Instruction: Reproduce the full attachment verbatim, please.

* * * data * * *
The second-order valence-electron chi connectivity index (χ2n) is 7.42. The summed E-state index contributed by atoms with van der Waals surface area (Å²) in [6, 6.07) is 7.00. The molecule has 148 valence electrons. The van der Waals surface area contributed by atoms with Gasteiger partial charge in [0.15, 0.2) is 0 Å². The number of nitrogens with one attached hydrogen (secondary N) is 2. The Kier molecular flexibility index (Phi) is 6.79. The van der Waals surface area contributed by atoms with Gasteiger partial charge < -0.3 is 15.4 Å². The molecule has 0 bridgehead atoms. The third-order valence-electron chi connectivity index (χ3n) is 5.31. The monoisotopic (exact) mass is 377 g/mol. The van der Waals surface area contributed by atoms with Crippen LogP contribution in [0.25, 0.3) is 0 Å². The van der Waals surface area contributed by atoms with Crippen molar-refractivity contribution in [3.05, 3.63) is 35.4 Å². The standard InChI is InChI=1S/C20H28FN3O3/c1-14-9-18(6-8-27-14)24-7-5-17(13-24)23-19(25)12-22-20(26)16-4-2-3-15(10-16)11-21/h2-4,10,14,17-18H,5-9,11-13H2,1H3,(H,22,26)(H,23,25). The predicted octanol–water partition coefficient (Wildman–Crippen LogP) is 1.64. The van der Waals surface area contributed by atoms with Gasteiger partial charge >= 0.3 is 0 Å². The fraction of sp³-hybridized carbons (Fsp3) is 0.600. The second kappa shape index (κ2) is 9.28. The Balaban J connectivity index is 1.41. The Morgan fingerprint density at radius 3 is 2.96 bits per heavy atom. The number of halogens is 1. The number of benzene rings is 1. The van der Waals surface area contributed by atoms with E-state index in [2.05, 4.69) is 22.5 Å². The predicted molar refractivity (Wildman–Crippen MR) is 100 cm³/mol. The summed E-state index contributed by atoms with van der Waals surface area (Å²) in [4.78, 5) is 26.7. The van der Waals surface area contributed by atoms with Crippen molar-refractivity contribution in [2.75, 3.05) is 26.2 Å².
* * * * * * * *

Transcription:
The second-order valence-electron chi connectivity index (χ2n) is 7.42. The summed E-state index contributed by atoms with van der Waals surface area (Å²) in [6, 6.07) is 7.00. The molecule has 148 valence electrons. The van der Waals surface area contributed by atoms with Gasteiger partial charge in [0.15, 0.2) is 0 Å². The number of nitrogens with one attached hydrogen (secondary N) is 2. The Kier molecular flexibility index (Phi) is 6.79. The van der Waals surface area contributed by atoms with Gasteiger partial charge < -0.3 is 15.4 Å². The molecule has 0 bridgehead atoms. The third-order valence-electron chi connectivity index (χ3n) is 5.31. The monoisotopic (exact) mass is 377 g/mol. The van der Waals surface area contributed by atoms with Crippen LogP contribution in [0.25, 0.3) is 0 Å². The van der Waals surface area contributed by atoms with Crippen molar-refractivity contribution in [3.05, 3.63) is 35.4 Å². The standard InChI is InChI=1S/C20H28FN3O3/c1-14-9-18(6-8-27-14)24-7-5-17(13-24)23-19(25)12-22-20(26)16-4-2-3-15(10-16)11-21/h2-4,10,14,17-18H,5-9,11-13H2,1H3,(H,22,26)(H,23,25). The predicted octanol–water partition coefficient (Wildman–Crippen LogP) is 1.64. The van der Waals surface area contributed by atoms with Gasteiger partial charge >= 0.3 is 0 Å². The fraction of sp³-hybridized carbons (Fsp3) is 0.600. The second kappa shape index (κ2) is 9.28. The Balaban J connectivity index is 1.41. The Morgan fingerprint density at radius 3 is 2.96 bits per heavy atom. The number of halogens is 1. The number of benzene rings is 1. The van der Waals surface area contributed by atoms with E-state index in [2.05, 4.69) is 22.5 Å². The predicted molar refractivity (Wildman–Crippen MR) is 100 cm³/mol. The summed E-state index contributed by atoms with van der Waals surface area (Å²) in [4.78, 5) is 26.7. The van der Waals surface area contributed by atoms with Crippen molar-refractivity contribution in [2.75, 3.05) is 26.2 Å².